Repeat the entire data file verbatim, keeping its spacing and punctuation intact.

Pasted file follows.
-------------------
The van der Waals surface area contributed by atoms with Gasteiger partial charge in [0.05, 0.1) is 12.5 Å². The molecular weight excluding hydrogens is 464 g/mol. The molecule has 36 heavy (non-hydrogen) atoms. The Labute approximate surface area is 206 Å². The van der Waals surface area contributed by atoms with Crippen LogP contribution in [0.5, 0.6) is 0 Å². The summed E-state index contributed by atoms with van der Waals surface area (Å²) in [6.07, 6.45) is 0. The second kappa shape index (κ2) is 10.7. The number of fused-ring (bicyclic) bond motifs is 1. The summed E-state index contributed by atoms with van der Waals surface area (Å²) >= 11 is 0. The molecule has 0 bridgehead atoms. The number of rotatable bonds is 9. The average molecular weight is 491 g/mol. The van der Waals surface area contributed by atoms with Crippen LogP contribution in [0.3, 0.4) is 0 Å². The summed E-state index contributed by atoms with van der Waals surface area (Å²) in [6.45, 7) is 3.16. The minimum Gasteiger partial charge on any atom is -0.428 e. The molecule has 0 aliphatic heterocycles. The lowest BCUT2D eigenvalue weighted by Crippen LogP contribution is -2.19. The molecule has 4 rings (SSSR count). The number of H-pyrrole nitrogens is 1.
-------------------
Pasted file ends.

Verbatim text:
The van der Waals surface area contributed by atoms with Gasteiger partial charge in [0.05, 0.1) is 12.5 Å². The molecular weight excluding hydrogens is 464 g/mol. The molecule has 36 heavy (non-hydrogen) atoms. The Labute approximate surface area is 206 Å². The van der Waals surface area contributed by atoms with Crippen LogP contribution in [0.5, 0.6) is 0 Å². The summed E-state index contributed by atoms with van der Waals surface area (Å²) in [6.07, 6.45) is 0. The second kappa shape index (κ2) is 10.7. The number of fused-ring (bicyclic) bond motifs is 1. The summed E-state index contributed by atoms with van der Waals surface area (Å²) >= 11 is 0. The molecule has 0 bridgehead atoms. The number of rotatable bonds is 9. The average molecular weight is 491 g/mol. The van der Waals surface area contributed by atoms with Crippen LogP contribution in [0.3, 0.4) is 0 Å². The summed E-state index contributed by atoms with van der Waals surface area (Å²) in [6.45, 7) is 3.16. The minimum Gasteiger partial charge on any atom is -0.428 e. The molecule has 0 aliphatic heterocycles. The lowest BCUT2D eigenvalue weighted by Crippen LogP contribution is -2.19. The molecule has 4 rings (SSSR count). The number of H-pyrrole nitrogens is 1.